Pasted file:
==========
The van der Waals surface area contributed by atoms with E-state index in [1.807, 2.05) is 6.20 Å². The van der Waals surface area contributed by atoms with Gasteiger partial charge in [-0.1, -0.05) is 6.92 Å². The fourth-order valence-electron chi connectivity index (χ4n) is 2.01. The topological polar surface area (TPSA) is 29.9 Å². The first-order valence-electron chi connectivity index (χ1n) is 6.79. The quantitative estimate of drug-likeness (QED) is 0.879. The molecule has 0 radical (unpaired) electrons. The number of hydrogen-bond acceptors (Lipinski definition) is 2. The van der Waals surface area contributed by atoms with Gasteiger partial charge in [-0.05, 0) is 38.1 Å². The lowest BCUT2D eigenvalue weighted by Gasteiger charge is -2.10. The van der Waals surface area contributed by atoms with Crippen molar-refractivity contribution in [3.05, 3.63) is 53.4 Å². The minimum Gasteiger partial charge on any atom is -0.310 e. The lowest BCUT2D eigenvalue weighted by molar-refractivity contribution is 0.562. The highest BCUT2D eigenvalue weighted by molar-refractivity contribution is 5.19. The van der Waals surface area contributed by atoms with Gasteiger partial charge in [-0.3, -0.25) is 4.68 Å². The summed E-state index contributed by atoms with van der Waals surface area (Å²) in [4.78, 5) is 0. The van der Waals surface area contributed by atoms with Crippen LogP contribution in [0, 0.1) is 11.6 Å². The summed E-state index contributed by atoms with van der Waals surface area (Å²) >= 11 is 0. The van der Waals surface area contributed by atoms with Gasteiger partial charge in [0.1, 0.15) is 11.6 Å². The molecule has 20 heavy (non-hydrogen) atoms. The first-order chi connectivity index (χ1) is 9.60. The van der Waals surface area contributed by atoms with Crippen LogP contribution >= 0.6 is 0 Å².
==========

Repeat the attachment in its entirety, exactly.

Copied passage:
The van der Waals surface area contributed by atoms with E-state index in [1.807, 2.05) is 6.20 Å². The van der Waals surface area contributed by atoms with Gasteiger partial charge in [-0.1, -0.05) is 6.92 Å². The fourth-order valence-electron chi connectivity index (χ4n) is 2.01. The topological polar surface area (TPSA) is 29.9 Å². The first-order valence-electron chi connectivity index (χ1n) is 6.79. The quantitative estimate of drug-likeness (QED) is 0.879. The molecule has 0 radical (unpaired) electrons. The number of hydrogen-bond acceptors (Lipinski definition) is 2. The van der Waals surface area contributed by atoms with Gasteiger partial charge in [-0.05, 0) is 38.1 Å². The lowest BCUT2D eigenvalue weighted by Gasteiger charge is -2.10. The van der Waals surface area contributed by atoms with Crippen molar-refractivity contribution in [3.05, 3.63) is 53.4 Å². The minimum Gasteiger partial charge on any atom is -0.310 e. The lowest BCUT2D eigenvalue weighted by molar-refractivity contribution is 0.562. The highest BCUT2D eigenvalue weighted by molar-refractivity contribution is 5.19. The van der Waals surface area contributed by atoms with Gasteiger partial charge in [-0.3, -0.25) is 4.68 Å². The summed E-state index contributed by atoms with van der Waals surface area (Å²) in [4.78, 5) is 0. The van der Waals surface area contributed by atoms with Crippen LogP contribution in [0, 0.1) is 11.6 Å². The summed E-state index contributed by atoms with van der Waals surface area (Å²) >= 11 is 0. The van der Waals surface area contributed by atoms with Gasteiger partial charge in [0.1, 0.15) is 11.6 Å². The molecule has 20 heavy (non-hydrogen) atoms. The first-order chi connectivity index (χ1) is 9.60. The van der Waals surface area contributed by atoms with Crippen LogP contribution >= 0.6 is 0 Å².